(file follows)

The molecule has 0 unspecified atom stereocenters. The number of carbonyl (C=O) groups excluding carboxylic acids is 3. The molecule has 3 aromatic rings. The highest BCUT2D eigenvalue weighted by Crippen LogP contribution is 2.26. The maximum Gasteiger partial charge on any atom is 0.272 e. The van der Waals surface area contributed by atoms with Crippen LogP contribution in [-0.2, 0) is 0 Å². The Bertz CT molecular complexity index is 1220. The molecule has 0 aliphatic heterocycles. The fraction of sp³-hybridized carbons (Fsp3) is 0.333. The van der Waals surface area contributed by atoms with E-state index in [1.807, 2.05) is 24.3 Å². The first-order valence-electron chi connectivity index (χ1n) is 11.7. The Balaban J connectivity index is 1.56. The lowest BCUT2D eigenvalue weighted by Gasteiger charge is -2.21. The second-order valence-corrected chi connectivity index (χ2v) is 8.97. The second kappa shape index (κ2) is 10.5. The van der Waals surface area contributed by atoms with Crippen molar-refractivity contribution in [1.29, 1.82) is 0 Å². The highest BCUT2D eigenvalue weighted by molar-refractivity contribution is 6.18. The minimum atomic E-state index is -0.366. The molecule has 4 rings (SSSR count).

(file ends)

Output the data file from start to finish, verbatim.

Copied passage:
The molecule has 0 unspecified atom stereocenters. The number of carbonyl (C=O) groups excluding carboxylic acids is 3. The molecule has 3 aromatic rings. The highest BCUT2D eigenvalue weighted by Crippen LogP contribution is 2.26. The maximum Gasteiger partial charge on any atom is 0.272 e. The van der Waals surface area contributed by atoms with Crippen LogP contribution in [-0.2, 0) is 0 Å². The Bertz CT molecular complexity index is 1220. The molecule has 0 aliphatic heterocycles. The fraction of sp³-hybridized carbons (Fsp3) is 0.333. The van der Waals surface area contributed by atoms with E-state index in [1.807, 2.05) is 24.3 Å². The first-order valence-electron chi connectivity index (χ1n) is 11.7. The Balaban J connectivity index is 1.56. The lowest BCUT2D eigenvalue weighted by Gasteiger charge is -2.21. The second-order valence-corrected chi connectivity index (χ2v) is 8.97. The second kappa shape index (κ2) is 10.5. The van der Waals surface area contributed by atoms with Crippen molar-refractivity contribution in [1.29, 1.82) is 0 Å². The highest BCUT2D eigenvalue weighted by molar-refractivity contribution is 6.18. The minimum atomic E-state index is -0.366. The molecule has 4 rings (SSSR count).